So this study had been done actually at the Mayo Clinic looking at patients who are on Infliximab. Like I said, Adalimumab will probably have commercially available assays soon, we don’t have those yet. But what these slides shows are the clinical outcomes in patients who are developing an antibody against Infliximab, and I think we are going to see this with the others as well. So in the red bar these are patients that switch from Infliximab to another anti-TNF. The yellow bar is looking at patients who either increase the dose of Infliximab or shorten the interval. And probably intuitive is that if a patient is forming antibodies against the drug, giving them more of that drug may not work, probably won’t work. And what they found is that actually switching from one anti-TNF to another worked in 92% of the time.
There have been studies on this. So there is a GAIN study look at switching Infliximab to Adalimumab, and I won’t go through all the details but the purple in this is Adalimumab, the white is placebo and you can see that at a short time period recovery of response is fairly high with Adalimumab. Similarly with the Certolizumab, the third anti-TNF that came out, switching from Infliximab to Certolizumab works in a higher percentage of patients than those that don’t switch.
So now let’s consider another scenario, so that’s if you form antibodies. You see a patient, you send off the assay and that’s called immunogenicity, they start to form antibodies to the drug. Well a different patient, 33 year old who continues their 6 MP with the Infliximab starts to lose response, very similar scenario, they tell the infusion nurses you know at 6 weeks, now at 5 weeks I’m not feeling well, it just doesn’t seem to be working as well as it had before. You send off levels on that patient and their Infliximab level is low, just like the first case, but their antibody levels are low as well, so they are more quickly clearing the drug. One thing I will mention, with all of the anti-TNFs and all monoclonal antibodies we make a big deal out of antibodies, yes they are important, however three may be other mechanisms by which people clear drugs. So in this case, in somebody who is clearing the drug more quickly and doesn’t have antibodies the yellow is looking at the clinical outcome in patients who increased their Infliximab, didn’t switch to Adalimumab or Certolizumab but simply increased their Infliximab, so now this is an optimization of treatment that can be done just simply by measuring some of the these antibodies.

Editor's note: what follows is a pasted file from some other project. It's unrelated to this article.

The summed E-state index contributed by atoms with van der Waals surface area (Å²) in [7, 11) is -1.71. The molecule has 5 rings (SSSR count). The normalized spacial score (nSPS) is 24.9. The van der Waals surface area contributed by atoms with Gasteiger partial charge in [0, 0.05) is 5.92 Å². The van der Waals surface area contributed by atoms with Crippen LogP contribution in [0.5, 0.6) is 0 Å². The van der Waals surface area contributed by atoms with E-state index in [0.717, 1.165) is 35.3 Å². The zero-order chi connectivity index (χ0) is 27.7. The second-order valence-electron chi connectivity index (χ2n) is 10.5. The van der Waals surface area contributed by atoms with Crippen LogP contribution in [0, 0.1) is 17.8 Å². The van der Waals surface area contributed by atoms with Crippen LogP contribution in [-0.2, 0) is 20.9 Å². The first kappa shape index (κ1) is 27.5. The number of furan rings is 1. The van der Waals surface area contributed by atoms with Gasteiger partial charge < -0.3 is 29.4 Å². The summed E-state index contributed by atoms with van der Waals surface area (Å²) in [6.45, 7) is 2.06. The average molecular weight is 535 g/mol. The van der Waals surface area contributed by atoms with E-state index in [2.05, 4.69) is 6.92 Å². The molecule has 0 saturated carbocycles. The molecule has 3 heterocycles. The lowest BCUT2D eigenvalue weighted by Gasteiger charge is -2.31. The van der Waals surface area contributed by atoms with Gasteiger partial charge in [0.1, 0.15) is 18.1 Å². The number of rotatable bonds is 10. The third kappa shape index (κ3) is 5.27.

What don’t we know about loss of response? Unfortunately I think we probably know less than we know about why people lose response, but I think the future probably is going to be around checking these levels. If you form antibodies to a biologic can they become overcome by an immunomodulator? One thing I’ll mention is that there are a lot of patients despite our best efforts who are on monoclonal – or sorry monotherapy with an anti-TNF. We are starting to look at in our group here adding back an immunomodulator to see if we can overcome immunogenicity. I have zero data, but I will tell you anecdotally that I have patients who I have put on Methotrexate or one of the immunosuppressives, Azathioprine, 6-MP and we’ve been able to regain response. So that’s an interesting possibility in the future about overcoming antibody formation.
And then one of the questions Dave Binion mentioned already that many patients on monotherapy lose response, but all of us in this room have patients who are 7, 8, 9, 10 years out on a single agent doing well. Why are they doing well? Why are some patients doing well and others lose response at such a high rate? So this second question that you are probably asked weekly or daily, can I stop my treatment? Do I really have to continue these medications long term? So Kofe Clark who is a fellow with us and I last year published a study looking at all of the available data on stopping treatment, and I’m sorry to say that there is not much out there, but I’ll give you what’s out there and I’ll give yu my clinical impression on what we can do about stopping treatment.
So one option is you have somebody on dual therapy, Azathioprine with an anti-TNF and one option is to stop the Azathioprine and continue the anti-TNF. The other is you stop the anti-TNF and you continue the Azathioprine. We don’t have much data on stopping drugs completely, so we don’t have much evidence based data on that. Most of the data so far are in Infliximab, most of the published data are in Infliximab. So what are the data on stopping Azathioprine, 6 MP and continuing monotherapy with Infliximab? And really these are the two studies, probably the two best studies on this topic.